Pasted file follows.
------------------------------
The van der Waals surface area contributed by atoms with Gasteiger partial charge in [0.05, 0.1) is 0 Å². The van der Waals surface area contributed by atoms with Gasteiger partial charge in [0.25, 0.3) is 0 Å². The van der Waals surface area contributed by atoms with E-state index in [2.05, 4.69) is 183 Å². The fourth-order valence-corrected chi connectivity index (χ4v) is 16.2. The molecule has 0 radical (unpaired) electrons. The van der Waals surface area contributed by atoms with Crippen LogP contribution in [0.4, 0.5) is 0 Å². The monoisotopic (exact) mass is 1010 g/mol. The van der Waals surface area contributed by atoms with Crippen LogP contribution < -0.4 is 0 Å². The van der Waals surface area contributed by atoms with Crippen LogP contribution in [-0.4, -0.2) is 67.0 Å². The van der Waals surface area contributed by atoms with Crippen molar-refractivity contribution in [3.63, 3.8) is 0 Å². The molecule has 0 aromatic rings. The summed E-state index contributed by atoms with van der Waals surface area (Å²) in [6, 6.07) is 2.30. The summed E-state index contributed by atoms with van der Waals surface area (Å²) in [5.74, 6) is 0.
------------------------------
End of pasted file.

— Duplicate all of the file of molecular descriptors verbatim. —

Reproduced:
The van der Waals surface area contributed by atoms with Gasteiger partial charge in [0.05, 0.1) is 0 Å². The van der Waals surface area contributed by atoms with Gasteiger partial charge in [0.25, 0.3) is 0 Å². The van der Waals surface area contributed by atoms with E-state index in [2.05, 4.69) is 183 Å². The fourth-order valence-corrected chi connectivity index (χ4v) is 16.2. The molecule has 0 radical (unpaired) electrons. The van der Waals surface area contributed by atoms with Crippen LogP contribution in [0.4, 0.5) is 0 Å². The monoisotopic (exact) mass is 1010 g/mol. The van der Waals surface area contributed by atoms with Crippen LogP contribution < -0.4 is 0 Å². The van der Waals surface area contributed by atoms with Crippen LogP contribution in [-0.4, -0.2) is 67.0 Å². The van der Waals surface area contributed by atoms with Crippen molar-refractivity contribution in [3.63, 3.8) is 0 Å². The molecule has 0 aromatic rings. The summed E-state index contributed by atoms with van der Waals surface area (Å²) in [6, 6.07) is 2.30. The summed E-state index contributed by atoms with van der Waals surface area (Å²) in [5.74, 6) is 0.